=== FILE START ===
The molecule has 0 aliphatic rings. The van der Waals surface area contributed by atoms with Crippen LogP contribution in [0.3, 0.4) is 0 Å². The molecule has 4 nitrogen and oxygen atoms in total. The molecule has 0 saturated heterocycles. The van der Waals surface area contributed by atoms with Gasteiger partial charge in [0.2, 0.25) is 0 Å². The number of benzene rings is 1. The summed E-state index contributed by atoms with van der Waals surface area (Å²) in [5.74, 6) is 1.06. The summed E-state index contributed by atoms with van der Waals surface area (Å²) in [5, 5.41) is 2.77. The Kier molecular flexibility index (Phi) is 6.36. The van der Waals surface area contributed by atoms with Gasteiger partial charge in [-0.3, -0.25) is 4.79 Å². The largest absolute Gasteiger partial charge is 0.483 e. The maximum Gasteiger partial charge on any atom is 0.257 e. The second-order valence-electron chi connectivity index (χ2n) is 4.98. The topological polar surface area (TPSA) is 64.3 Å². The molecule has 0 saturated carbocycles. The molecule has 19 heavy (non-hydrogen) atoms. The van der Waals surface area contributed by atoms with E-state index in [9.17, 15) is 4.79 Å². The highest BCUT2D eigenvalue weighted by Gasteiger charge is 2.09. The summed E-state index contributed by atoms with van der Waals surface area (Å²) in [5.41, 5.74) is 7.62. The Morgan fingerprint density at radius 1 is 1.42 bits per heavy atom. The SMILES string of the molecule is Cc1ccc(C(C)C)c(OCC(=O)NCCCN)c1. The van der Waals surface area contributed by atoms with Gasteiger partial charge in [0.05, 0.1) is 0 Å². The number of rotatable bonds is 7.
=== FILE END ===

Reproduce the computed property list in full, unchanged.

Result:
The molecule has 0 aliphatic rings. The van der Waals surface area contributed by atoms with Crippen LogP contribution in [0.3, 0.4) is 0 Å². The molecule has 4 nitrogen and oxygen atoms in total. The molecule has 0 saturated heterocycles. The van der Waals surface area contributed by atoms with Gasteiger partial charge in [0.2, 0.25) is 0 Å². The number of benzene rings is 1. The summed E-state index contributed by atoms with van der Waals surface area (Å²) in [5.74, 6) is 1.06. The summed E-state index contributed by atoms with van der Waals surface area (Å²) in [5, 5.41) is 2.77. The Kier molecular flexibility index (Phi) is 6.36. The van der Waals surface area contributed by atoms with Gasteiger partial charge in [-0.3, -0.25) is 4.79 Å². The largest absolute Gasteiger partial charge is 0.483 e. The maximum Gasteiger partial charge on any atom is 0.257 e. The second-order valence-electron chi connectivity index (χ2n) is 4.98. The topological polar surface area (TPSA) is 64.3 Å². The molecule has 0 saturated carbocycles. The molecule has 19 heavy (non-hydrogen) atoms. The van der Waals surface area contributed by atoms with E-state index in [9.17, 15) is 4.79 Å². The highest BCUT2D eigenvalue weighted by Gasteiger charge is 2.09. The summed E-state index contributed by atoms with van der Waals surface area (Å²) in [5.41, 5.74) is 7.62. The Morgan fingerprint density at radius 1 is 1.42 bits per heavy atom. The SMILES string of the molecule is Cc1ccc(C(C)C)c(OCC(=O)NCCCN)c1. The van der Waals surface area contributed by atoms with Gasteiger partial charge in [0.05, 0.1) is 0 Å². The number of rotatable bonds is 7.